But, of course, there was also a mountain to climb. So.
I sat in the car, pulled off on the shoulder of highway 89, having already made the turn toward home but unwilling to commit to following through yet, for nearly a half-hour. The irony of wasting thirty minutes making a time-sensitive decision was not lost on me.
After a lot of head scratching, soul-searching, and yawning, what finally made up my mind was the thought of having to wait another year to come back to Lassen. I wanted to squeeze as much experience out of the park as I could, now, before it closed again early in the fall and remained inaccessible for most of the ensuing year.
I groaned, hauled the car through a u-turn, and headed back toward the park.
The drive took even longer than I'd thought it would, but packing for the hike at the trailhead was easy: this was the end, and all I had left was a CLIF bar and one water bottle anyway. I threw them into my small pack and hit the trail, feeling a little bit like Sam realizing that he and Frodo didn't actually need food for the return trip from Mordor. It was almost 4pm.
At first, the Cinder Cone trail paralleled an enormous old lava flow that reminded me of the area around South Sister in Oregon:
The trail surface was a mixture of sand and cinders, but though it was loose under my feet, it was also relatively flat and would have been easy going but for the things I'd already done to my legs over the past twenty-four or so hours. As the route led out of the well-populated Butte Creek campground, it was packed with weekend-warrior campers who were easily and lazily ambling along the terrain at a speed that seemed double mine. Each time the sun came out from behind the clouds to beat down on me, I felt like a punch-drunk boxer trying to find the way back to the center of the ring after being knocked down.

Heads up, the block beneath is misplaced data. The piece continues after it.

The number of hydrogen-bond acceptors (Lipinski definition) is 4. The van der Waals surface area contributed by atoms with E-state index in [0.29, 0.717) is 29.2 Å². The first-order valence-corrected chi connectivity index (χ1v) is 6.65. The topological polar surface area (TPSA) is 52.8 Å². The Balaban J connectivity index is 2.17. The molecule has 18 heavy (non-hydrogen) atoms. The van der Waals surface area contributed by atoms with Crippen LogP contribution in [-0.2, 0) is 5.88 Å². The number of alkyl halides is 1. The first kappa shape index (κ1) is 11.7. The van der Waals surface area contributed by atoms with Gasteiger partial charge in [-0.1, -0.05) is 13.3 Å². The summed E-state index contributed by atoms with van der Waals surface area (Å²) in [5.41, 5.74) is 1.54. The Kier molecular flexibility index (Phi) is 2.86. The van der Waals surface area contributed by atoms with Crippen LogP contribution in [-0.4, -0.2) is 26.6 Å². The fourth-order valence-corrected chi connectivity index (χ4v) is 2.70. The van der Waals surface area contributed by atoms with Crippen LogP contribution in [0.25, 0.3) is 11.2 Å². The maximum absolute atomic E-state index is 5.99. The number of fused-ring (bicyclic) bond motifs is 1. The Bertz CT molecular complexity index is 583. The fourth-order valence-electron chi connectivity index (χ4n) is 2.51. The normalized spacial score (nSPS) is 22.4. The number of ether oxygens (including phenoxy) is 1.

Then I came around a corner and got my first real glimpse of Cinder Cone, and I sped up involuntarily.
It was just so weird looking, it was irresistible. It was quite literally a cone of cinders. I knew this, of course, from reading about the park. But seeing a picture and seeing it in real life are two different things.
Like an eager mummy I lurched across the open area and got onto the summit trail, and then began to climb.
It was so bad.
As you can probably guess from the above picture, the terrain is incredibly loose. I've hiked the Lost Coast Trail, so I'm no stranger to hiking on sandy terrain, but at no point on that trail do you have to freaking climb nine hundred feet up on sand. The footsteps, hammered into the trail by the thousands of walkers who'd made their pilgrimages to Cinder Cone before me, actually made it worse. I was postholing in sand and cinders. Before long, I was climbing using rest steps as if I was at 13,000 feet or something. There were times when I'd only climb fifty feet before having to stop for yet another extended break. I may have set the record for the slowest ascent of Cinder Cone ever.